Davis and I both described systems that are adaptable and that have allowed us to change the way we deliver information online.

In his case, WordPress has helped streamline workflow by acting as an intermediary between Google Docs and the newsroom’s layout software. (Click here to read more and see a demo of the process.) “We wanted to make sure we could stay on the leading edge of things,” Davis said, “and WordPress so far has really allowed us to do that.”

Davis says WordPress lets him easily adjust photo caption displays and other details that go a long way toward making a site looking polished and unique. Using WordPress, he created a plugin to help the sports department handle scores, and he made custom post types that help organize user submissions, photos and other content.

Davis initially struggled with some of the WordPress plugins. “You have to be careful with how you use them,” he said. “Early on, we got locked in to a couple.” Plugins, by the way, are bits of code developers use to make WordPress sites do certain things without changing the platform’s core. On his development blog, Davis discusses the evolution of a particularly crucial plugin — one that allows a smooth interface between Google Docs and WordPress.

The programmers I work with admit that Drupal takes a little more effort than WordPress, but they say it gives them more flexibility and freedom than any other system out there. WordPress, meanwhile, is clean and quick, and Davis says its simplicity hasn’t been lost as users have developed it for more complex applications.

“It’s much easier to build with than any other CMS in my opinion,” Davis said over the phone.

At the Monitor, Drupal has helped us redefine the way we break news and tell stories online. Drupal is content agnostic, which means we can create pages where hierarchy is based on the importance of information, not the tool that generated it. During Hurricane Irene, for instance, we used a special key word to weave together tweets, individual photos, video and text into a single, rolling stream.

Our site’s design is based on a series of flexible templates that allow those of us with limited programming skills to lay out pages by dragging and dropping blocks that contain lists of content or code. That means we can keep the site looking fresh without involving our developers.

The system isn’t without challenges. The Drupal community has forced me to re-imagine the structure of information, but it has also given me more than a few headaches. There are so many variables that it’s difficult to compare notes with other editors because no one’s system looks the same.

Figuring out whether to use Drupal or WordPress

So which system is better?

Neither.

The question of WordPress versus Drupal isn’t Coke/Pepsi, boxers/briefs, Red Sox/Yankees. It’s about understanding the needs of your organization.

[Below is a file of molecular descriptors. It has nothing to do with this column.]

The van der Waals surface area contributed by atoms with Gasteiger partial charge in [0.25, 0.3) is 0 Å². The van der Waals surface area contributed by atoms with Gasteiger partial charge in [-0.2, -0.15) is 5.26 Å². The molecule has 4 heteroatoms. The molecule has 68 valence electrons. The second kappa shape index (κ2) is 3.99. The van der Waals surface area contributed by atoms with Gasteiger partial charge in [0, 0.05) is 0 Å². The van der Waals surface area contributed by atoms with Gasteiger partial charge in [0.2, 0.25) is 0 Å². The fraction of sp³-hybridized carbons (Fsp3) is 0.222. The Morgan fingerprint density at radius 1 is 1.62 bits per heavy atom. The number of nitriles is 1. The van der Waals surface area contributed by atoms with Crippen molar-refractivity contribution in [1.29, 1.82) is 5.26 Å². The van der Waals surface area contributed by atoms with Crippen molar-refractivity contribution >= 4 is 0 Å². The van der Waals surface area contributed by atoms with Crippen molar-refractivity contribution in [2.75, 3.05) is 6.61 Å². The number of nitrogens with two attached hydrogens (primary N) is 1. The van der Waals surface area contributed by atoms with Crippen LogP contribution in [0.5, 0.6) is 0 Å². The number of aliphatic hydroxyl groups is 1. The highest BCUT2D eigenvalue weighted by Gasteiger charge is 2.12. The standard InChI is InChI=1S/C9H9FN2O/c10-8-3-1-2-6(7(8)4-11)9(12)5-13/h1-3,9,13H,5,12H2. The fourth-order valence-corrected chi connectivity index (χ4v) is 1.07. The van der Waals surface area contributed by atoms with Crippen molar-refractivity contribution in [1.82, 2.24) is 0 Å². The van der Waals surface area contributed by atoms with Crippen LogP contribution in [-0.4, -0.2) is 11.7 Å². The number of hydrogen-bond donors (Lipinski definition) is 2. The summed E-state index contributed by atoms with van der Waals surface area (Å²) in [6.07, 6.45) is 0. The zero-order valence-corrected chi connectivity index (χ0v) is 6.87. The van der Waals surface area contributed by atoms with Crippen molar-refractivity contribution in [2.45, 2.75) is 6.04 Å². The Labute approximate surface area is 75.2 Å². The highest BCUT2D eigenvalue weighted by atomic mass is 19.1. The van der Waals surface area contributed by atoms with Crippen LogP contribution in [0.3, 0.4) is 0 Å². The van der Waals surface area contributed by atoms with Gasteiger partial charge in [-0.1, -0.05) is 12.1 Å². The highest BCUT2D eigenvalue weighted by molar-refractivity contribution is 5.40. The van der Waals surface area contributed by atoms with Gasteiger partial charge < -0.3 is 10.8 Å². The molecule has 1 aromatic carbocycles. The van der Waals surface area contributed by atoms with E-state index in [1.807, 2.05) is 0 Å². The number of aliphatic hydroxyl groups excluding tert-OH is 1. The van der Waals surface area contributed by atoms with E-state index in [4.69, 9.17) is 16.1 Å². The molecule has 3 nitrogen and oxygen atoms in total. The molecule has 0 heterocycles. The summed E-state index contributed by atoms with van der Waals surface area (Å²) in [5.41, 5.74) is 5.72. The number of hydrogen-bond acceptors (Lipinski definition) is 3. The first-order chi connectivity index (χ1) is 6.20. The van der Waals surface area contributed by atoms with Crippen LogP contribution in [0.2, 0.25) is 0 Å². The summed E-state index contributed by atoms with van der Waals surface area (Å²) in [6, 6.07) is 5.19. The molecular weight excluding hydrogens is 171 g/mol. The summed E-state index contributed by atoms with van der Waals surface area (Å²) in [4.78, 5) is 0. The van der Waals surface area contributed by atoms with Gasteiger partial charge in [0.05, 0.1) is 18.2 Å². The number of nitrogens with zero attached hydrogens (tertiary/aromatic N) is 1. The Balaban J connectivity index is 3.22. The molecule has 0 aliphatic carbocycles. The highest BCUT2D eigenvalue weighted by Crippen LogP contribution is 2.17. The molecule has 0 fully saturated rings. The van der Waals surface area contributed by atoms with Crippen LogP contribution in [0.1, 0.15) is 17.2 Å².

It also helps to have some background knowledge.

WordPress and Drupal are open-source products, which means the code they’re built with is publicly available. There are no fees, but users enter a sort of social compact to share developments with the group. This means thousands of smart programmers riff off each other’s work to solve problems and find new ways to do things online.

Drupal got its start in 2000 at the University of Antwerp, where it was used as a message board before being morphed into a broader system the following year. (You can read more about its history, its mission and its evolution here.) It’s unclear how many sites are using Drupal, but one estimate put the number around 7 million. One of the most well-known Drupal sites is WhiteHouse.gov.

WordPress was launched in 2003 as a blogging platform and was quickly embraced because of its simplicity. Its popularity has grown rapidly and, according to a recent survey, 22 out of every 100 new domains in the United States run on WordPress.

When deciding which system to use, consider these questions:

1.) Are you sure (really sure) you want to build your own website? Open-source is fantastic, but it’s also a lot of work. User communities are helpful, but it can be a challenge to solve technical issues on deadline. Are you willing to write your own training manual? Spend time going to training conferences in person or online?

2.) Can you benefit from some of your colleagues’ skills? Forget the computer for a moment and consider your co-workers. Is someone in your newsroom already a whiz with a particular CMS? Davis came to the Daily News with extensive experience converting college papers to WordPress. We first experimented with Drupal for a community blogging platform and then stuck with it partly because one of our sister papers was using it to power its website.

3.) How much time do you have? WordPress is probably faster to launch, especially if your project is simple. The Daily News spent nine months developing its website and converting to Google Docs. It took us a little over a year to launch our core site on Drupal, and we didn’t touch our other editorial systems.

4.) Do you like the community? Both Drupal and WordPress fans would tell you that their system has superior documentation and support. Take some time to cruise around message boards, read instructions and ask questions. Can you find what you need?

5.) How difficult will it be to integrate WordPress or Drupal with your other systems? Are there existing plugins for your preferred ad service, calendar database and search engine? Or will you have to create them from scratch?

The most important thing to remember is that Drupal and WordPress are constantly evolving, and that’s a good thing given the state of online journalism.

Yes, Davis and I use — and advocate for — different flavors of code. But our missions are the same: meet our deadlines, serve our communities and push the boundaries of digital storytelling every chance we get.

Tell us in the comments section whether you prefer Drupal or WordPress and why. (Poynter.org uses both WordPress and Drupal.) Read more

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meghickman

Girl versus virus: The 4 things I learned about journalism when I became the story

Nearly two years ago, my boss suggested that I turn myself into a story.

I was halfway through a grueling round of experimental treatment for hepatitis C, a potentially-fatal liver disease I contracted as an infant. My experience had all the trappings of compelling journalism. There was a simple central tension — girl versus virus — and a simple, central question: Will she be cured? Plus, HCV is a sweeping, under-reported epidemic with the potential to cost billions of dollars and millions of lives.